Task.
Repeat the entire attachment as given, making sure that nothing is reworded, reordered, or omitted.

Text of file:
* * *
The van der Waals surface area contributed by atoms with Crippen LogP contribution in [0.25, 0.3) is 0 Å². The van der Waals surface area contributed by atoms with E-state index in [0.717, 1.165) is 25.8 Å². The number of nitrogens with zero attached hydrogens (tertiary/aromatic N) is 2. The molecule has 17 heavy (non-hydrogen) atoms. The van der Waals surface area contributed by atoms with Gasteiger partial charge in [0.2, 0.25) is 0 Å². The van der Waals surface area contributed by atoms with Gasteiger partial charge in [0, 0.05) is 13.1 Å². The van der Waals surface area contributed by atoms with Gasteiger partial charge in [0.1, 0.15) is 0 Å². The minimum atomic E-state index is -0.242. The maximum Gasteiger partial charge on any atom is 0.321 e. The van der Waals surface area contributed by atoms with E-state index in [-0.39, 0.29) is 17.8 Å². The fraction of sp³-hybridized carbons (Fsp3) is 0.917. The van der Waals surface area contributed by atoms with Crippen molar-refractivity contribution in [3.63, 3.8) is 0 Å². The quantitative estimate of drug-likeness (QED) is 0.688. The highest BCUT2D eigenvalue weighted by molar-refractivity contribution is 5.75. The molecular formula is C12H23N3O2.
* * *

The van der Waals surface area contributed by atoms with Crippen LogP contribution in [0.25, 0.3) is 0 Å². The van der Waals surface area contributed by atoms with E-state index in [0.717, 1.165) is 25.8 Å². The number of nitrogens with zero attached hydrogens (tertiary/aromatic N) is 2. The molecule has 17 heavy (non-hydrogen) atoms. The van der Waals surface area contributed by atoms with Gasteiger partial charge in [0.2, 0.25) is 0 Å². The van der Waals surface area contributed by atoms with Gasteiger partial charge in [0, 0.05) is 13.1 Å². The van der Waals surface area contributed by atoms with Gasteiger partial charge in [0.1, 0.15) is 0 Å². The minimum atomic E-state index is -0.242. The maximum Gasteiger partial charge on any atom is 0.321 e. The van der Waals surface area contributed by atoms with E-state index in [-0.39, 0.29) is 17.8 Å². The fraction of sp³-hybridized carbons (Fsp3) is 0.917. The van der Waals surface area contributed by atoms with Crippen molar-refractivity contribution in [3.63, 3.8) is 0 Å². The quantitative estimate of drug-likeness (QED) is 0.688. The highest BCUT2D eigenvalue weighted by molar-refractivity contribution is 5.75. The molecular formula is C12H23N3O2.